21. ^ Morgan HP, Mertens HD, Guariento M, Schmidt CQ, Soares DC, Svergun DI, et al. (2012). "Structural analysis of the C-terminal region (modules 18-20) of complement regulator factor H (FH)". PLOS ONE. 7 (2): e32187. Bibcode:2012PLoSO...732187M. doi:10.1371/journal.pone.0032187. PMC 3289644. PMID 22389686.
  22. ^ Herbert AP, Uhrín D, Lyon M, Pangburn MK, Barlow PN (June 2006). "Disease-associated sequence variations congregate in a polyanion recognition patch on human factor H revealed in three-dimensional structure". The Journal of Biological Chemistry. 281 (24): 16512–16520. doi:10.1074/jbc.M513611200. PMID 16533809.
  23. ^ Jokiranta TS, Jaakola VP, Lehtinen MJ, Pärepalo M, Meri S, Goldman A (April 2006). "Structure of complement factor H carboxyl-terminus reveals molecular basis of atypical haemolytic uremic syndrome". The EMBO Journal. 25 (8): 1784–1794. doi:10.1038/sj.emboj.7601052. PMC 1440827. PMID 16601698.
  24. ^ Prosser BE, Johnson S, Roversi P, Herbert AP, Blaum BS, Tyrrell J, et al. (October 2007). "Structural basis for complement factor H linked age-related macular degeneration". The Journal of Experimental Medicine. 204 (10): 2277–2283. doi:10.1084/jem.20071069. PMC 2118454. PMID 17893204.
  25. ^ Wu J, Wu YQ, Ricklin D, Janssen BJ, Lambris JD, Gros P (July 2009). "Structure of complement fragment C3b-factor H and implications for host protection by complement regulators". Nature Immunology. 10 (7): 728–733. doi:10.1038/ni.1755. PMC 2713992. PMID 19503104.
  26. ^ Morgan HP, Schmidt CQ, Guariento M, Blaum BS, Gillespie D, Herbert AP, et al. (April 2011). "Structural basis for engagement by complement factor H of C3b on a self surface". Nature Structural & Molecular Biology. 18 (4): 463–470. doi:10.1038/nsmb.2018. PMC 3512577. PMID 21317894.
  27. ^ Kajander T, Lehtinen MJ, Hyvärinen S, Bhattacharjee A, Leung E, Isenman DE, et al. (February 2011). "Dual interaction of factor H with C3d and glycosaminoglycans in host-nonhost discrimination by complement". Proceedings of the National Academy of Sciences of the United States of America. 108 (7): 2897–2902. Bibcode:2011PNAS..108.2897K. doi:10.1073/pnas.1017087108. PMC 3041134. PMID 21285368.
  28. ^ a b Aslam M, Perkins SJ (June 2001). "Folded-back solution structure of monomeric factor H of human complement by synchrotron X-ray and neutron scattering, analytical ultracentrifugation and constrained molecular modelling". Journal of Molecular Biology. 309 (5): 1117–1138. doi:10.1006/jmbi.2001.4720. PMID 11399083.
  29. ^ Kirkitadze MD, Barlow PN (April 2001). "Structure and flexibility of the multiple domain proteins that regulate complement activation". Immunological Reviews. 180: 146–161. doi:10.1034/j.1600-065X.2001.1800113.x. PMID 11414356. S2CID 25095717.
  30. ^ a b c d e f g h i j k l m n Tzoumas N, Hallam D, Harris CL, Lako M, Kavanagh D, Steel DH (November 2020). "Revisiting the role of factor H in age-related macular degeneration: Insights from complement-mediated renal disease and rare genetic variants". Survey of Ophthalmology. 66 (2): 378–401. doi:10.1016/j.survophthal.2020.10.008. PMID 33157112. S2CID 226274874.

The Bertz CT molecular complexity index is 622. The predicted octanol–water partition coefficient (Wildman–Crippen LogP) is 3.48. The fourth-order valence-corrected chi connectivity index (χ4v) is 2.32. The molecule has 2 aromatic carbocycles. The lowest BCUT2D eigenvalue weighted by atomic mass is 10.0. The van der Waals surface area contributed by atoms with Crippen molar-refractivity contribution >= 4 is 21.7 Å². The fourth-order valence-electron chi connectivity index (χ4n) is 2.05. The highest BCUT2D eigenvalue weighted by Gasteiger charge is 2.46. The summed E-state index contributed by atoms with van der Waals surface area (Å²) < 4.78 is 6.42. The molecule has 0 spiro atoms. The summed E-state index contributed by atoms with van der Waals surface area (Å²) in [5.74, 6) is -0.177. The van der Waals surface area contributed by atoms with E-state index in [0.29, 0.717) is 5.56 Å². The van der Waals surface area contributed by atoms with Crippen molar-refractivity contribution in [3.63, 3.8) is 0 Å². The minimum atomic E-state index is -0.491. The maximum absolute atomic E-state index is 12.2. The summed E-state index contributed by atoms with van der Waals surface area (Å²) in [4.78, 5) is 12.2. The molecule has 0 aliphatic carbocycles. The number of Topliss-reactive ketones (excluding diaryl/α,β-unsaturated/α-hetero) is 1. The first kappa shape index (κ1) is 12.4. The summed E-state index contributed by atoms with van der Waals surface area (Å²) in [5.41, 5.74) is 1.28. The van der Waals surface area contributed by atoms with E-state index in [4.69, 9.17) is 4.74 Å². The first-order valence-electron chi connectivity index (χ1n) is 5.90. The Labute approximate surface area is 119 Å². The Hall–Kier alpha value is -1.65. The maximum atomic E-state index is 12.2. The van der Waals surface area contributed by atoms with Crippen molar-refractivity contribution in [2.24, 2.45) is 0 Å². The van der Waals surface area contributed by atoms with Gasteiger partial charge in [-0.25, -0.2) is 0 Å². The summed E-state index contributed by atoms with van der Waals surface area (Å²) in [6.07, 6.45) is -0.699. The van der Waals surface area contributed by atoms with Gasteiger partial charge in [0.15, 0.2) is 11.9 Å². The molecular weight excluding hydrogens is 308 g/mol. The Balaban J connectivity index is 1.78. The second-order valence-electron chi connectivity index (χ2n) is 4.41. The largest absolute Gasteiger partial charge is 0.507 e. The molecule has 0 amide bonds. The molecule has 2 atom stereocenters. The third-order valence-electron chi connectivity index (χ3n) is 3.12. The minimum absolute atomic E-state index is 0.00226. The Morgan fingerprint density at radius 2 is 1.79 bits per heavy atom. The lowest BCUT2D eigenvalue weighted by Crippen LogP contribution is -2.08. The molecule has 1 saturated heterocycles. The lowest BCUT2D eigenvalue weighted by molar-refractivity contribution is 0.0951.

31. ^ Raychaudhuri S, Iartchouk O, Chin K, Tan PL, Tai AK, Ripke S, et al. (October 2011). "A rare penetrant mutation in CFH confers high risk of age-related macular degeneration". Nature Genetics. 43 (12): 1232–1236. doi:10.1038/ng.976. PMC 3225644. PMID 22019782.
  32. ^ Atkinson JP, Goodship TH (June 2007). "Complement factor H and the hemolytic uremic syndrome". The Journal of Experimental Medicine. 204 (6): 1245–1248. doi:10.1084/jem.20070664. PMC 2118604. PMID 17548524.
  33. ^ de Jorge EG, Macor P, Paixão-Cavalcante D, Rose KL, Tedesco F, Cook HT, et al. (January 2011). "The development of atypical hemolytic uremic syndrome depends on complement C5". Journal of the American Society of Nephrology. 22 (1): 137–145. doi:10.1681/ASN.2010050451. PMC 3014042. PMID 21148255.
  34. ^ a b Boyajyan A, Ghazaryan H, Stepanyan A, Zakharyan R (December 2013). "Genetic polymorphisms of complement factor H in schizophrenia and ischemic stroke". Mol. Immunol. 56 (3): 294. doi:10.1016/j.molimm.2013.05.154.
  35. ^ Luo S, Poltermann S, Kunert A, Rupp S, Zipfel PF (December 2009). "Immune evasion of the human pathogenic yeast Candida albicans: Pra1 is a Factor H, FHL-1 and plasminogen binding surface protein". Molecular Immunology. 47 (2–3): 541–550. doi:10.1016/j.molimm.2009.07.017. PMID 19850343.
  36. ^ a b Zipfel PF, Hallström T, Riesbeck K (December 2013). "Human complement control and complement evasion by pathogenic microbes--tipping the balance". Molecular Immunology. 56 (3): 152–160. doi:10.1016/j.molimm.2013.05.222. PMID 23810413.
  37. ^ Soames CJ, Sim RB (September 1997). "Interactions between human complement components factor H, factor I and C3b". The Biochemical Journal. 326 (Pt 2): 553–561. doi:10.1042/bj3260553. PMC 1218704. PMID 9291131.
  38. ^ Jokiranta TS, Westin J, Nilsson UR, Nilsson B, Hellwage J, Löfås S, et al. (March 2001). "Complement C3b interactions studied with surface plasmon resonance technique". International Immunopharmacology. 1 (3): 495–506. doi:10.1016/S1567-5769(00)00042-4. PMID 11367533.
  39. ^ Büttner-Mainik A, Parsons J, Jérôme H, Hartmann A, Lamer S, Schaaf A, et al. (April 2011). "Production of biologically active recombinant human factor H in Physcomitrella". Plant Biotechnology Journal. 9 (3): 373–383. doi:10.1111/j.1467-7652.2010.00552.x. PMID 20723134.
  40. ^ Schmidt CQ, Slingsby FC, Richards A, Barlow PN (April 2011). "Production of biologically active complement factor H in therapeutically useful quantities". Protein Expression and Purification. 76 (2): 254–263. doi:10.1016/j.pep.2010.12.002. PMC 4067574. PMID 21146613.

Further reading[edit]

External links[edit]